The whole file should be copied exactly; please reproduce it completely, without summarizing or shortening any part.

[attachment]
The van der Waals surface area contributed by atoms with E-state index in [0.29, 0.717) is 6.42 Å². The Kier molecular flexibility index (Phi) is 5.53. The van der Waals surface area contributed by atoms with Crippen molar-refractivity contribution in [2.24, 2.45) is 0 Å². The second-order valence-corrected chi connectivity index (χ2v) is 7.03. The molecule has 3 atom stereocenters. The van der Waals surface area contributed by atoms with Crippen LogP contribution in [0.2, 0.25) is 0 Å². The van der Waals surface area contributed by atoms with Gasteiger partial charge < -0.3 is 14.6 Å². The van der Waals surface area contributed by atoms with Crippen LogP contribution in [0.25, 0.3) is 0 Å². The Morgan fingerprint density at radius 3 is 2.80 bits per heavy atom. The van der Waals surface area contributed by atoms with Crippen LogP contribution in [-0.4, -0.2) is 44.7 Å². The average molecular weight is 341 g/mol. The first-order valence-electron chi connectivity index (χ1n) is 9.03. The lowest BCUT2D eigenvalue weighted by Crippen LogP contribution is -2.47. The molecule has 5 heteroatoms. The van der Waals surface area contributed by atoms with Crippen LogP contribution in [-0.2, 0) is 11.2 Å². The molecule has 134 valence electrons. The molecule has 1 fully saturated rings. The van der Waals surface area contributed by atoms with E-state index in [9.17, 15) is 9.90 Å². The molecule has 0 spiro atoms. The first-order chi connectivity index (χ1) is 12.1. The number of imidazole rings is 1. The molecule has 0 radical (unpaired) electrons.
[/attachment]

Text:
The van der Waals surface area contributed by atoms with E-state index in [0.29, 0.717) is 6.42 Å². The Kier molecular flexibility index (Phi) is 5.53. The van der Waals surface area contributed by atoms with Crippen molar-refractivity contribution in [2.24, 2.45) is 0 Å². The second-order valence-corrected chi connectivity index (χ2v) is 7.03. The molecule has 3 atom stereocenters. The van der Waals surface area contributed by atoms with Crippen LogP contribution in [0.2, 0.25) is 0 Å². The van der Waals surface area contributed by atoms with Gasteiger partial charge < -0.3 is 14.6 Å². The van der Waals surface area contributed by atoms with Crippen LogP contribution in [0.25, 0.3) is 0 Å². The Morgan fingerprint density at radius 3 is 2.80 bits per heavy atom. The van der Waals surface area contributed by atoms with Crippen LogP contribution in [-0.4, -0.2) is 44.7 Å². The average molecular weight is 341 g/mol. The first-order valence-electron chi connectivity index (χ1n) is 9.03. The lowest BCUT2D eigenvalue weighted by Crippen LogP contribution is -2.47. The molecule has 5 heteroatoms. The van der Waals surface area contributed by atoms with Crippen LogP contribution in [-0.2, 0) is 11.2 Å². The molecule has 134 valence electrons. The molecule has 1 fully saturated rings. The van der Waals surface area contributed by atoms with E-state index in [9.17, 15) is 9.90 Å². The molecule has 0 spiro atoms. The first-order chi connectivity index (χ1) is 12.1. The number of imidazole rings is 1. The molecule has 0 radical (unpaired) electrons.